For Immediate Release: July 31, 2015
Thomasina Real Bird, Attorney for Yankton Sioux Tribe, 612-840-7635
Matthew Rappold, Rosebud Sioux Tribe, firstname.lastname@example.org, 605-828-1680
Tracey Zephier, Attorney for Cheyenne River Sioux Tribe, email@example.com, 605-347-1265
Peter Capossela, Attorney for Standing Rock Sioux Tribe, 541-505-4883
Bob Gough, Intertribal Council on Utility Policy, 605-441-8316
Lewis GrassRope, Lower Brule Sioux Tribe, 605-208-0880
Dallas Goldtooth, Indigenous Environmental Network, firstname.lastname@example.org, 507-412-7609
Sabrina King, Dakota Rural Action, email@example.com, 605-939-0527
Jane Kleeb, Bold Nebraska, firstname.lastname@example.org, 402-705-3622
In South Dakota, TransCanada Faces Serious Challenges on Keystone XL
Pierre, SD – As rumors have been flying around the Beltway about a decision coming soon on the controversial proposed Keystone XL tar sands pipeline, the battle over the pipeline’s permit in South Dakota rages on, and it’s not looking good for TransCanada.
Hearings taking place this week before the state Public Utilities Commission about the impact of the pipeline and whether or not it’s needed will determine whether TransCanada can continue to meet the 50 conditions upon which the 2010 permit was based. The contentious hearings have now been extended through the weekend and into next week.
Questions have arisen about TransCanada’s track record of safety issues along its pipelines. Issues like dramatic corrosion along the Keystone I line, portions of which are corroded up to 96.8% through the pipeline wall, call into serious question the company’s claims that Keystone XL would not pose a threat to land and drinking water for millions of people. One of TransCanada’s top engineers, Meera Kothari, who is not licensed in the United States, testified that Keystone I was safe, in her opinion, despite the 14 leaks within the first 12 months of its operation.
“Even one spill is too many, much less 14,” said Joye Braun, individual intervener and member of the Cheyenne River Sioux Tribe. “This proves that the threat to South Dakota is just too much to bear. The safety of our states resources including our drinking water, wildlife, livelihoods as farmers and ranchers, and cultural resources must be protected.”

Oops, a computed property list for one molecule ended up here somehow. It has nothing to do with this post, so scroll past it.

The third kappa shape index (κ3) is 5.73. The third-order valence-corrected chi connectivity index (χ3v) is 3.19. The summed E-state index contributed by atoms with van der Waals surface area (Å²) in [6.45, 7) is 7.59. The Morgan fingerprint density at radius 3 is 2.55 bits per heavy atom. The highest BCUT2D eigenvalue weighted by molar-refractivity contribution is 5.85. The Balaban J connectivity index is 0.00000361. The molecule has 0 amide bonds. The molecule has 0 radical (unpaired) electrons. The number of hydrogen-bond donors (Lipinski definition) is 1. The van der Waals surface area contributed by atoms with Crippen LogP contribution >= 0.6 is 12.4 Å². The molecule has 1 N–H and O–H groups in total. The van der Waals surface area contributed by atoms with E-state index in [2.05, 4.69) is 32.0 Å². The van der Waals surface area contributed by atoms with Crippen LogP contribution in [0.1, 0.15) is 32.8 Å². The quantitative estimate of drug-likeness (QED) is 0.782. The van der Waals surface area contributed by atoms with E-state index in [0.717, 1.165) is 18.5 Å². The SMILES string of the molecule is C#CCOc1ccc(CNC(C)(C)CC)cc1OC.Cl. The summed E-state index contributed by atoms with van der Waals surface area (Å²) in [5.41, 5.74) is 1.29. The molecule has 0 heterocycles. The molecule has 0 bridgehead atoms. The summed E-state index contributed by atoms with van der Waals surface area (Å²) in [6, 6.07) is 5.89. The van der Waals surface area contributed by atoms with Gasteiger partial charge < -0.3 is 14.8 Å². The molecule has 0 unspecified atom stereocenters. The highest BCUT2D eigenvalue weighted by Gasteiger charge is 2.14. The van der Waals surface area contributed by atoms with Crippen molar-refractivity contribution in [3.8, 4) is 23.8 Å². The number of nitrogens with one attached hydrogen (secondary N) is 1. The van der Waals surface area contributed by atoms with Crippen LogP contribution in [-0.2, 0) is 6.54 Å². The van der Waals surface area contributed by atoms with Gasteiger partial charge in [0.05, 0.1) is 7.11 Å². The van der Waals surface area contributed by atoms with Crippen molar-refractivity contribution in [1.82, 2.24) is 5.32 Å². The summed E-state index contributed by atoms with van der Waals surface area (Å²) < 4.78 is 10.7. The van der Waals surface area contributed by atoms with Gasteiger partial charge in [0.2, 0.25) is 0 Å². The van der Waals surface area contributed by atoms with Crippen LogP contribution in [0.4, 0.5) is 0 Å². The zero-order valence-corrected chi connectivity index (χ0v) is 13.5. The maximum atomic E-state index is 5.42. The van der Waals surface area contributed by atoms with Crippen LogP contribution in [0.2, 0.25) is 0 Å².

To make matters worse, as the Mitchell Republic reports, the amount TransCanada claimed it would pay to the state in property taxes seems to be dramatically inflated. Given the discrepancy between the amount the company estimated it would pay along the Keystone I route and what it has actually paid, interveners at the South Dakota hearing argued that TransCanada has no way to prove they would pay the whopping $20 million in property taxes they claim.
Not only that, the hearings took a contentious turn when, after one of TransCanada’s witnesses was asked about the market demand for Keystone XL given low oil prices, the company’s lawyers asked the Commission if they could withdraw their witness and strike his testimony, rather than answer uncomfortable questions about the need for more tar sands pumping through America’s heartland. In an extremely irregular move, the Commission allowed the withdrawal, limiting the scope of its review so as to protect TransCanada from reasonable citizen questions.
The events of this week in South Dakota highlight, once again, that TransCanada has been deceptive in its fight to build Keystone XL and that the company is unable to prove that the pipeline could be operated safely.
With no current legal route through Nebraska or South Dakota and questions mounting about the project, prospects for Keystone XL are bleak. That’s good news for Americans and for the climate.